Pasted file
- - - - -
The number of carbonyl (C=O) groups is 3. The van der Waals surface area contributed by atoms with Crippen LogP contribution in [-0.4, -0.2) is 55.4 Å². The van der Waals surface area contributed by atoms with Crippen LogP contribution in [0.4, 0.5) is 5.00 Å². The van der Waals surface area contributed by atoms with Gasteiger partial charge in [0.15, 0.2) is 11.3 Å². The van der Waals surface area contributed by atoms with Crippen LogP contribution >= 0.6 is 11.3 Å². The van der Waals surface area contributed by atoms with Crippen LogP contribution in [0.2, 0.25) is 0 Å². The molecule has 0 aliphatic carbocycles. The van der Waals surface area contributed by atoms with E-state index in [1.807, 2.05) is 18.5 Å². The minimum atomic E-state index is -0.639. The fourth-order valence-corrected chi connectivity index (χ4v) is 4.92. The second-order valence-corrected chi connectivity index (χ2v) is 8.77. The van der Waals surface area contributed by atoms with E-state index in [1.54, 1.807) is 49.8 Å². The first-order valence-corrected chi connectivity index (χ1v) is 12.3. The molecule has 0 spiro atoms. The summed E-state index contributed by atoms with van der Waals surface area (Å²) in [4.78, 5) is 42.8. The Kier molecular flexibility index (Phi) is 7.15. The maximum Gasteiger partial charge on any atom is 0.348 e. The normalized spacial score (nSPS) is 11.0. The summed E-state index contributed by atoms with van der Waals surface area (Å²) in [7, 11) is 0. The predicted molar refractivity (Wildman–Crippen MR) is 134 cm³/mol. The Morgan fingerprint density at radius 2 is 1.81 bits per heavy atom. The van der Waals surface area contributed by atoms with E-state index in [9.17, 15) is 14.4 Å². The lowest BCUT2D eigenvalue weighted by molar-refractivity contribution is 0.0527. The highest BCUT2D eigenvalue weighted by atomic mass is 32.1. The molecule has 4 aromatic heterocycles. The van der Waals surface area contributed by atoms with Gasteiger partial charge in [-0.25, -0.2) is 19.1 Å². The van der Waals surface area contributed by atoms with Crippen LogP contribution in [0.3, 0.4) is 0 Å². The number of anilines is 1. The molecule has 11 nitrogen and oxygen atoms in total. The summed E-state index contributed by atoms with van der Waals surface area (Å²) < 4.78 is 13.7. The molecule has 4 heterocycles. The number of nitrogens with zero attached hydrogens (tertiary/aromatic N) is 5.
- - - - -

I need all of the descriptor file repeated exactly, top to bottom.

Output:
The number of carbonyl (C=O) groups is 3. The van der Waals surface area contributed by atoms with Crippen LogP contribution in [-0.4, -0.2) is 55.4 Å². The van der Waals surface area contributed by atoms with Crippen LogP contribution in [0.4, 0.5) is 5.00 Å². The van der Waals surface area contributed by atoms with Gasteiger partial charge in [0.15, 0.2) is 11.3 Å². The van der Waals surface area contributed by atoms with Crippen LogP contribution >= 0.6 is 11.3 Å². The van der Waals surface area contributed by atoms with Crippen LogP contribution in [0.2, 0.25) is 0 Å². The molecule has 0 aliphatic carbocycles. The van der Waals surface area contributed by atoms with E-state index in [1.807, 2.05) is 18.5 Å². The minimum atomic E-state index is -0.639. The fourth-order valence-corrected chi connectivity index (χ4v) is 4.92. The second-order valence-corrected chi connectivity index (χ2v) is 8.77. The van der Waals surface area contributed by atoms with E-state index in [1.54, 1.807) is 49.8 Å². The first-order valence-corrected chi connectivity index (χ1v) is 12.3. The molecule has 0 spiro atoms. The summed E-state index contributed by atoms with van der Waals surface area (Å²) in [4.78, 5) is 42.8. The Kier molecular flexibility index (Phi) is 7.15. The maximum Gasteiger partial charge on any atom is 0.348 e. The normalized spacial score (nSPS) is 11.0. The summed E-state index contributed by atoms with van der Waals surface area (Å²) in [7, 11) is 0. The predicted molar refractivity (Wildman–Crippen MR) is 134 cm³/mol. The Morgan fingerprint density at radius 2 is 1.81 bits per heavy atom. The van der Waals surface area contributed by atoms with E-state index in [9.17, 15) is 14.4 Å². The lowest BCUT2D eigenvalue weighted by molar-refractivity contribution is 0.0527. The highest BCUT2D eigenvalue weighted by atomic mass is 32.1. The molecule has 4 aromatic heterocycles. The van der Waals surface area contributed by atoms with Gasteiger partial charge in [-0.25, -0.2) is 19.1 Å². The van der Waals surface area contributed by atoms with Crippen LogP contribution in [0.3, 0.4) is 0 Å². The number of anilines is 1. The molecule has 11 nitrogen and oxygen atoms in total. The summed E-state index contributed by atoms with van der Waals surface area (Å²) < 4.78 is 13.7. The molecule has 4 heterocycles. The number of nitrogens with zero attached hydrogens (tertiary/aromatic N) is 5.